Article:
The sinister campaign against Page 3

At worst, campaigners are engaging in exactly the same sort of sexual policing and censorship that The Sun does. The answer is more nudity, not less, says Martin Robbins.

The British public regards The Sun as one of the least trustworthy sources of news in the country while buying it more than any other newspaper. In this respect, The Sun sits on an evolutionary line that can be traced from early magicians to modern day reality television like The Only Way Is Essex: light entertainment in which the obvious bullshit simply adds to the charm.

Sex and degradation are other elements linking these art forms, evolving similarly in each case. It was only in the 20th century that the ‘glamorous assistant’ trope became cliché in magic, and soon acts routinely depicted the routine abuse or humiliation of a female assistant by a male magician – sawing her in half, for example. Big Brother began in 2001 with fairly normal people, but by the mid-Nothings it – and the countless imitators it spawned – was becoming sexier and more degrading as each year passed.

On the question of whether individual acts or programs are ‘sexist’ your mileage may vary, but taken as a whole the magic community reeks of what Hayley Morgan described as “overwhelming machismo”, a culture often guilty of “boxing women into an over-sexualised, under-valued subordinate position.” The same can be applied to reality TV, in which ‘characters’ are carefully edited into their roles.  Reality stars and magician’s assistants may not feel particularly exploited or humiliated themselves; but they’re part of a tradition that relentlessly encourages audiences to mock or pity certain groups of people, be they women, wannabes, people with mental health issues, or the meticulously vajazzled.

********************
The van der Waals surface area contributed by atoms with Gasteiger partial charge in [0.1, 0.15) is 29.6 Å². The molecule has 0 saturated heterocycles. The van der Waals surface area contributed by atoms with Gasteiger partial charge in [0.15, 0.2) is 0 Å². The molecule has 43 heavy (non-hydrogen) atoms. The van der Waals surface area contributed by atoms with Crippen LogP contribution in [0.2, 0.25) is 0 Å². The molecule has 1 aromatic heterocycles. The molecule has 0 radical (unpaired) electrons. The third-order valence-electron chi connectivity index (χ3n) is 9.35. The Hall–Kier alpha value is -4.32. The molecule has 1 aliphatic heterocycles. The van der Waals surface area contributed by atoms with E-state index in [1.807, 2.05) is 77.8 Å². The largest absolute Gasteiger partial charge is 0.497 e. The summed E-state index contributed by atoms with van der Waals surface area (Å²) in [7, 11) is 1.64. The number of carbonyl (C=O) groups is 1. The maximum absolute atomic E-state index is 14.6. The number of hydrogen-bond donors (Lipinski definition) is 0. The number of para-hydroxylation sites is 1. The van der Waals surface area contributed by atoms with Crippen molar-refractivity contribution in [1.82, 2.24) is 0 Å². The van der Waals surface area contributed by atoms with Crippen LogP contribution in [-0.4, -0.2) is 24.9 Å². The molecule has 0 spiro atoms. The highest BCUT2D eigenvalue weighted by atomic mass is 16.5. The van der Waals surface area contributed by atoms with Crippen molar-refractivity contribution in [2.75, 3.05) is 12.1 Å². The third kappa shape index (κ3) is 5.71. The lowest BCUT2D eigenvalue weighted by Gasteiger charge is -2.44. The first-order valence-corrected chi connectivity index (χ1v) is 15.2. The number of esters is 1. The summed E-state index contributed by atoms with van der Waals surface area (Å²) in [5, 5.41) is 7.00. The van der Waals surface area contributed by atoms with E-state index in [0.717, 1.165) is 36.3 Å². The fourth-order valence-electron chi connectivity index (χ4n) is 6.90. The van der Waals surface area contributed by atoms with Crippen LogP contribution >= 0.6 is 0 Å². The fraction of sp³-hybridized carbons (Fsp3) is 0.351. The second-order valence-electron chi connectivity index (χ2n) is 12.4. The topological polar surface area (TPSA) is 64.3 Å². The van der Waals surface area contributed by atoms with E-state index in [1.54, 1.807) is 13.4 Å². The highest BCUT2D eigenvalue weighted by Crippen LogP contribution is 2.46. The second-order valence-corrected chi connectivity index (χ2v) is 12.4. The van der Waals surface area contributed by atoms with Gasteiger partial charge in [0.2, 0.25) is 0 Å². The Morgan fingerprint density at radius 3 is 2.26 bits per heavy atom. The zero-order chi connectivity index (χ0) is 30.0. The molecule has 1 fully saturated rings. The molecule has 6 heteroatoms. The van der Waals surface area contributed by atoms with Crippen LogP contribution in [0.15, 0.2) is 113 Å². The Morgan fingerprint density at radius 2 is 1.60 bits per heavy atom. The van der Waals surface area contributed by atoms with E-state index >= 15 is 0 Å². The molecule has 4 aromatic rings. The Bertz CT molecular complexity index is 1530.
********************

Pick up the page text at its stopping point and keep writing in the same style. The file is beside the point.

Tim Ireland has written at length about the Sun’s flagship norkfest, neatly tracing how the page became more cynical under the editorship of Rebekah Wade. The ‘saucy postcard’ captions of the past – captions that at least made some reference to the girl’s own personality or life – were replaced with bizarrely incongruous editorial comment - the ‘News in Briefs’. One infamous caption has ‘Danni’ responding to the discovery of the Higgs Boson with: “I’ve often wondered how quarks and other sub-atomic particles gain mass” – the ‘joke’ being that a woman with big boobs would know anything about physics. Other captions promote crude propaganda, turning the women into mere editorial avatars: “The axe should fall next on those silly politically-correct council jobs,” Natasha, 21, allegedly opines. It’s these dehumanising subtexts of mockery and puppetry that make Page 3 so sinister.